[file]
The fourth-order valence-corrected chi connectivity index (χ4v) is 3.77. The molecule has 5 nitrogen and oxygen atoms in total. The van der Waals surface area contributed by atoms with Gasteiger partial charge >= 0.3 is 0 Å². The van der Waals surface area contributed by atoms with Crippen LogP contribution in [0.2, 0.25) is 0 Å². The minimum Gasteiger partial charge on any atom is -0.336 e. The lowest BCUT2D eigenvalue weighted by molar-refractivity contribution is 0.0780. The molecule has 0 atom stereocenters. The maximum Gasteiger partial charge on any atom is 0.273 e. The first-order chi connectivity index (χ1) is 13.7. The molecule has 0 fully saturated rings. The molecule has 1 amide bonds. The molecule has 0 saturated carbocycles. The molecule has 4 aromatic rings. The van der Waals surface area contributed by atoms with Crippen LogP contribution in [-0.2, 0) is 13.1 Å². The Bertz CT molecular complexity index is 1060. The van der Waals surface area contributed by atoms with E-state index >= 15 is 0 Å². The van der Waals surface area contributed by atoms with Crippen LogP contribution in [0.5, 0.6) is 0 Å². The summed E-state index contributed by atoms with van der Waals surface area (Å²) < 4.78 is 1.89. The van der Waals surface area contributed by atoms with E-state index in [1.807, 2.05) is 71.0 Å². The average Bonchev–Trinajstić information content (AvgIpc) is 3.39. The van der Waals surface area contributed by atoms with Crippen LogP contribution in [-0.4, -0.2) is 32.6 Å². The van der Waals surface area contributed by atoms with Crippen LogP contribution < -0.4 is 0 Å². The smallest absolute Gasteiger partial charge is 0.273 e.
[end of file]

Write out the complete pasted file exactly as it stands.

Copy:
The fourth-order valence-corrected chi connectivity index (χ4v) is 3.77. The molecule has 5 nitrogen and oxygen atoms in total. The van der Waals surface area contributed by atoms with Gasteiger partial charge >= 0.3 is 0 Å². The van der Waals surface area contributed by atoms with Crippen LogP contribution in [0.2, 0.25) is 0 Å². The minimum Gasteiger partial charge on any atom is -0.336 e. The lowest BCUT2D eigenvalue weighted by molar-refractivity contribution is 0.0780. The molecule has 0 atom stereocenters. The maximum Gasteiger partial charge on any atom is 0.273 e. The first-order chi connectivity index (χ1) is 13.7. The molecule has 0 fully saturated rings. The molecule has 1 amide bonds. The molecule has 0 saturated carbocycles. The molecule has 4 aromatic rings. The van der Waals surface area contributed by atoms with Crippen LogP contribution in [-0.2, 0) is 13.1 Å². The Bertz CT molecular complexity index is 1060. The van der Waals surface area contributed by atoms with E-state index >= 15 is 0 Å². The van der Waals surface area contributed by atoms with Crippen LogP contribution in [0.5, 0.6) is 0 Å². The summed E-state index contributed by atoms with van der Waals surface area (Å²) < 4.78 is 1.89. The van der Waals surface area contributed by atoms with E-state index in [1.807, 2.05) is 71.0 Å². The average Bonchev–Trinajstić information content (AvgIpc) is 3.39. The van der Waals surface area contributed by atoms with Crippen LogP contribution in [-0.4, -0.2) is 32.6 Å². The van der Waals surface area contributed by atoms with Crippen LogP contribution < -0.4 is 0 Å². The smallest absolute Gasteiger partial charge is 0.273 e.